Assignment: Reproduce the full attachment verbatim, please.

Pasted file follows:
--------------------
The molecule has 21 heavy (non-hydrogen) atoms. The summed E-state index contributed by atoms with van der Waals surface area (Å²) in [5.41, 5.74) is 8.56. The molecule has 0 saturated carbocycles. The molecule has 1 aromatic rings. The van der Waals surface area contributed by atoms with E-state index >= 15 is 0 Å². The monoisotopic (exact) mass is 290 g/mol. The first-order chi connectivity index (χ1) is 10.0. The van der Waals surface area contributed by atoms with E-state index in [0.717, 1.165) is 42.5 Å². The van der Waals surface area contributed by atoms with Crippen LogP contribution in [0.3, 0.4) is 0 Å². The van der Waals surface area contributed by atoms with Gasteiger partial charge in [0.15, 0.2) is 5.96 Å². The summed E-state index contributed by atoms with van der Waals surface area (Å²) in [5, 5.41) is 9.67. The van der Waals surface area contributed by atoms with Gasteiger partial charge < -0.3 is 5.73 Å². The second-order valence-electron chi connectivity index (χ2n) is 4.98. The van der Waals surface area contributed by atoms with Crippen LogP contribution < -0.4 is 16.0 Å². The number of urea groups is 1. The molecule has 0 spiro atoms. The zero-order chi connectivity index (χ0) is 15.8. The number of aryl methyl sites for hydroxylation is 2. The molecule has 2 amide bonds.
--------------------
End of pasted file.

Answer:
The molecule has 21 heavy (non-hydrogen) atoms. The summed E-state index contributed by atoms with van der Waals surface area (Å²) in [5.41, 5.74) is 8.56. The molecule has 0 saturated carbocycles. The molecule has 1 aromatic rings. The van der Waals surface area contributed by atoms with E-state index >= 15 is 0 Å². The monoisotopic (exact) mass is 290 g/mol. The first-order chi connectivity index (χ1) is 10.0. The van der Waals surface area contributed by atoms with E-state index in [0.717, 1.165) is 42.5 Å². The van der Waals surface area contributed by atoms with Crippen LogP contribution in [0.3, 0.4) is 0 Å². The van der Waals surface area contributed by atoms with Gasteiger partial charge in [0.15, 0.2) is 5.96 Å². The summed E-state index contributed by atoms with van der Waals surface area (Å²) in [5, 5.41) is 9.67. The van der Waals surface area contributed by atoms with Gasteiger partial charge < -0.3 is 5.73 Å². The second-order valence-electron chi connectivity index (χ2n) is 4.98. The van der Waals surface area contributed by atoms with Crippen LogP contribution < -0.4 is 16.0 Å². The number of urea groups is 1. The molecule has 0 spiro atoms. The zero-order chi connectivity index (χ0) is 15.8. The number of aryl methyl sites for hydroxylation is 2. The molecule has 2 amide bonds.